I did a quick search and found the following:
Barrick et al (2005) (see Table 1). In a sample with a little over a hundred MBA students they obtained the following correlations with self-monitoring:
- Conscientiousness r = -.24
- Extraversion r = .31
- Agreeableness r = -.08
- Emotional Stability r = -.10
- Openness r = .23
Kring, Smith, and Neale (1994) (see Table 3): Correlations with self-monitoring were (I think in a sample of 300+ undergraduates):
- Surgency (somewhat similar to extraversion): .51
- Agreeableness: r = .06
- Conscientiousness: r = -.15
- Emotional Stability: r = .37
This would suggest that self-monitoring has only a weak relationship with the Big 5.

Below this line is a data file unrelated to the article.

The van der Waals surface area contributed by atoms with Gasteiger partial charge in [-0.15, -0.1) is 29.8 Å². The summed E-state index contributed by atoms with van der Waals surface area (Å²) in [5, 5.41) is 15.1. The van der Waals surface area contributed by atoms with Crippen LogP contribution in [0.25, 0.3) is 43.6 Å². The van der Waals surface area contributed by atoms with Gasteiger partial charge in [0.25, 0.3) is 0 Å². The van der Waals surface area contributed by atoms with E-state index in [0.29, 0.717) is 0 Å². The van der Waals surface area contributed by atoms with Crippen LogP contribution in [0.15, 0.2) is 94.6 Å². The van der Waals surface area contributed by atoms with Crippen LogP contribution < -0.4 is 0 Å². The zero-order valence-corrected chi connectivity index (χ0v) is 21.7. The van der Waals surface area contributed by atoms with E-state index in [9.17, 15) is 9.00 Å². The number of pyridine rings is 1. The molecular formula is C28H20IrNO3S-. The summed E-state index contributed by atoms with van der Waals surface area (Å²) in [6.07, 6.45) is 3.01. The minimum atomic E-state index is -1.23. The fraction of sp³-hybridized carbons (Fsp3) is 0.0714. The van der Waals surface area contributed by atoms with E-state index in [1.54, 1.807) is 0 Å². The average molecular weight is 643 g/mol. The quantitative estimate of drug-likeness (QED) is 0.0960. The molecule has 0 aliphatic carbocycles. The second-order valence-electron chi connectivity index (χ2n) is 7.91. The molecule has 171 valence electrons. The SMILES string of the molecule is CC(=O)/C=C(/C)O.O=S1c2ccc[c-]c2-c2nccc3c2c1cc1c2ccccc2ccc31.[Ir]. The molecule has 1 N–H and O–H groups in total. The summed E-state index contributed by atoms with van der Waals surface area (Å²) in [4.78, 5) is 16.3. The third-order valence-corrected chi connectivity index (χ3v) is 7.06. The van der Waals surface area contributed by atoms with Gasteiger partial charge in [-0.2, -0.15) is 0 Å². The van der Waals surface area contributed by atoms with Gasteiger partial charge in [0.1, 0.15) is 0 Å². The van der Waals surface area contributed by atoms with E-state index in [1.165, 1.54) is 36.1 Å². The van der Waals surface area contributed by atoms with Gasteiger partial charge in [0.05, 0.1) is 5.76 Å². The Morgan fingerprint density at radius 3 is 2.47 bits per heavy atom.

The positive relationship with extraversion makes sense given that self-monitoring is related to an aptitude and an interest in adaptive social interactions.
- Barrick, M. R., Parks, L., & Mount, M. K. (2005). Self‐monitoring as a moderator of the relationships between personality traits and performance. Personnel Psychology, 58(3), 745-767.
- Kring, A. M., Smith, D. A., & Neale, J. M. (1994). Individual differences in dispositional expressiveness: development and validation of the Emotional Expressivity Scale. Journal of personality and social psychology, 66(5), 934.